Ontario Providing Electricity Relief to Some Consumers, but not all

On March 24th, 2020, the Government of Ontario announced an immediate electricity rate relief for families, small businesses, and farms.

Time of Use (TOU) rates will be suspended, and instead, the off peak rate of 10.1 cents per kilowatt hour will be maintained 24/7.

This discount will be applied automatically and there is no need for consumers to file an application.

As the Honourable Greg Rickford, Minister of Energy, Northern Development and Mines said, “Ontario is fortunate to have a strong electricity system we can rely on during these exceptional times, and our government is proud to provide additional relief to Ontarians who are doing their part to stay home.”

This will have an immediate impact on monthly bills, as the Government estimates families will save more than $20 per month. Small businesses and farms can expect savings between $150 to $300 per month.

Before the announcement After the announcement

Source: Ontario Energy Board

Electricity time-of-use Periods

Source: Ontario Energy Board

OSPE and engineers believe this is a positive short-term step. Given the current circumstances, we believe that any relief the government can give consumers is welcomed.

However, electricity bills won’t be reduced tremendously, due to the cost structure of our electricity system (high fixed costs and low variable costs). At the same time, not all Ontarians will benefit from this policy decision.

TOU rate consumers are primarily those who have homes and small commercial businesses, who buy electricity from their local distribution company and have working smart meters, which tend to be located in urban settings.

Here is a list of consumers who are not TOU rate consumers, and won’t benefit from this announcement:

  • Any residential, commercial or industrial consumer who buys from a retailer. These individuals could use equivalent relief on their global adjustment charge.
  • Medium to large industrial consumers who pay peak demand charges and wholesale market prices for energy and who don’t benefit from the Industrial Conservation Initiative that provides rate relief to Class A consumers. These consumers could use equivalent relief on their global adjustment charge. These consumers also suffer from having to pick up the tab for costs transferred from Class A consumers who can make best use of the generous terms of the Industrial Conservation Initiative.
  • Residential and small commercial business consumers who don’t have working smart meters (mainly in rural areas) and pay for electricity using tiered electricity rates. These individuals could use equivalent relief on their tiered electricity rates.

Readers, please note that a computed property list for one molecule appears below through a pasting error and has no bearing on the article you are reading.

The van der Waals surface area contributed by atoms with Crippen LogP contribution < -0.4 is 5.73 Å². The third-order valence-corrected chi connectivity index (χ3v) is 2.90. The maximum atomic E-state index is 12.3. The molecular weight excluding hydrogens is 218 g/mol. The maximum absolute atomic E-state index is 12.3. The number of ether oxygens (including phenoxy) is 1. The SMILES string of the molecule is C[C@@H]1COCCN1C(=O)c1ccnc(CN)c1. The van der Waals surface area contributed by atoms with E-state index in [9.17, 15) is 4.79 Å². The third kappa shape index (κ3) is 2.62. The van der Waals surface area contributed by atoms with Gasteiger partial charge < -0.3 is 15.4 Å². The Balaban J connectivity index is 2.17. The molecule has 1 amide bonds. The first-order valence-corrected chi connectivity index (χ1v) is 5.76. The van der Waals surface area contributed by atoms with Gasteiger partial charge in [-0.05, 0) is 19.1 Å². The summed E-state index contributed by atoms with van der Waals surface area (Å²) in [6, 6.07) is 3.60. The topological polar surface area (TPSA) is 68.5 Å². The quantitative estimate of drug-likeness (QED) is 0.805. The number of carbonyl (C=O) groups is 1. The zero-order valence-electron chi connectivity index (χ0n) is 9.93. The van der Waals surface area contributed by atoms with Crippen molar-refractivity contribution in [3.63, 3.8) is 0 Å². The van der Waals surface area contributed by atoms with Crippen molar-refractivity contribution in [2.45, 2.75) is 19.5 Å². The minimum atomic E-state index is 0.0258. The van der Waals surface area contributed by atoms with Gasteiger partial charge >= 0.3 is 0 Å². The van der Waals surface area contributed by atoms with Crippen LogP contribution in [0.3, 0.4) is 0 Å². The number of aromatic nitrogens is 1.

For real economic relief and considerable reduction in electricity prices, both in the short and long term, the Government of Ontario and the Energy Board must reform its electricity price plans.

Changes should be implemented that allow consumers to purchase surplus emission-free electrical energy at its low wholesale market energy price. A key component of this reform is to eliminate the legal requirement in the Electricity Act and its regulations to recover the fixed cost of generating electricity from the consumer’s energy consumption. Fixed costs should be recovered based on the consumer’s share of the fixed cost of generation which is more appropriately determined based on the consumer’s peak power demand.

OSPE’s most recent energy report Retail Electricity Price Reform: Path to Lower Energy Bills and Economy-Wide CO2 Emission Reduction articulates to government policy makers, regulators, and the public that innovative approaches to retail price plan design can substantially reduce consumers’ total energy bills and greenhouse gas (GHG) emissions, without imposing additional costs on the electricity system.

OSPE Energy experts also believe that there is a huge opportunity for an enhanced energy efficiency program in the short run, not only for electricity but also natural gas and other fossil fuels. This would make businesses more competitive. Rather than just providing the equivalent of a government hand-out for reducing electricity rates, the government should provide significant incentives to invest in energy efficient equipment. Such program will provide lasting productivity and competitiveness benefits for companies, rather than simply reducing rates.

Ontario energy policy makers and regulators need to engage closely with engineers and other experts who design and operate our energy systems. Energy systems are among the most technically complex systems in society. A deeper understanding of the fundamental drivers of higher energy costs and emissions is essential in order to find affordable permanent solutionsthatreduce emissions across the entire economy. Knowing how to leverage Ontario’s low emission electricity system with its high fixed and low variable costs is key to achieving low emissions at an affordable rate.

OSPE and Ontario’s professional engineers and engineering community will continue to work with government to achieve its economic and environmental goals, while trying to help all consumers in Ontario reduce their total energy costs and GHG emissions.

For more on COVID-19 and its affect on engineering in Ontario, visit our COVID-19 news page

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